SEATTLE -- Hospitals across the Puget Sound region are canceling elective and non-urgent surgeries for at least a few weeks to preserve resources they think they'll need as the coronavirus outbreak grows.
Several hospitals have made the announcement that they are canceling elective and non-urgent surgeries, including:
Among the biggest concerns is whether there will be enough beds, equipment and staff to handle several large outbreaks simultaneously in multiple cities.
Dr. Anthony Fauci, the National Institutes of Health’s infectious diseases chief, said it’s critical that steps be taken now to prevent the virus from spreading quickly.
“The job is to put a full-court press on not allowing the worst-case scenario to occur,” said Fauci, who appeared Sunday on several network news shows.
While he does not expect massive outbreaks in the U.S. like those in Italy, he said there is the possibility if it reaches that point that an overwhelming influx of patients could lead to a lack of supplies, including ventilators.
“And that’s when you’re going to have to make some very tough decisions,” Fauci said.
In Washington state, which leads the nation in the number of positive COVID-19 cases with more than 600 illnesses and 42 deaths, the increase in people visiting clinics with respiratory symptoms is straining the state’s supply of personal protective gear worn by health care workers.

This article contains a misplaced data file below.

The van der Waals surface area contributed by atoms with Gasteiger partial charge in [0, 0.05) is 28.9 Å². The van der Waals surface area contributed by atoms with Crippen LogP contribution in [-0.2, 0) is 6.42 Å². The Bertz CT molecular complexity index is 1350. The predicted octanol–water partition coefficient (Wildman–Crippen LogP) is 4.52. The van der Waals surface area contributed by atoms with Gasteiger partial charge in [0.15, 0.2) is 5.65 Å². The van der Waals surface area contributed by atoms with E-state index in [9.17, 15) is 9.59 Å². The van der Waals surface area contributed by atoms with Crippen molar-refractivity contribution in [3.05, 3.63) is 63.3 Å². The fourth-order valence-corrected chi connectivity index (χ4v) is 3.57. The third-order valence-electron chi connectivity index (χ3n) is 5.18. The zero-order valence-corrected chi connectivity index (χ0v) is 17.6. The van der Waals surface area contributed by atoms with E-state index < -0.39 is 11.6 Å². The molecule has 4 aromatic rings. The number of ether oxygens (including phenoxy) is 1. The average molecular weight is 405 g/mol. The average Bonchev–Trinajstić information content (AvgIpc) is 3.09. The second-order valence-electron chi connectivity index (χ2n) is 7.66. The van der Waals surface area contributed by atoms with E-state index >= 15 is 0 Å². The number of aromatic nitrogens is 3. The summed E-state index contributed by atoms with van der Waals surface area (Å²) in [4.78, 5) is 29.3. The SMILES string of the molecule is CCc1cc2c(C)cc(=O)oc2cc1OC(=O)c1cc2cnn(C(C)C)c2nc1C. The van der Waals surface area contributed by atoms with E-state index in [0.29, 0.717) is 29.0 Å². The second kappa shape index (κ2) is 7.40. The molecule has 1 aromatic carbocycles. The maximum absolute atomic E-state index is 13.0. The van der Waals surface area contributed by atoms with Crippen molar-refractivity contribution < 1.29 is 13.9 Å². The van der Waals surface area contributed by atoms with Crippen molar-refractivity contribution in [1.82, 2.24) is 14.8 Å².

The federal government has sent the state tens of thousands of respirators, gowns, gloves and other protective gear for health care providers. But those shipments aren’t enough, said Clark Halvorson, Assistant Secretary of Health for Public Health Emergency Preparedness and Response.
The disease has infected over 162,000 people worldwide, and more than 6,000 people have died so far.
Most people who have tested positive for the virus experience only mild or moderate symptoms. Yet there’s a greater danger and longer recovery period for older adults and people with existing health problems.
The nation’s hospitals collectively have about a million beds, with 100,000 for critical care patients, but often those beds for the sickest patients are mostly filled, Scott Gottlieb, a former FDA commissioner, told CBS’ “Face the Nation.”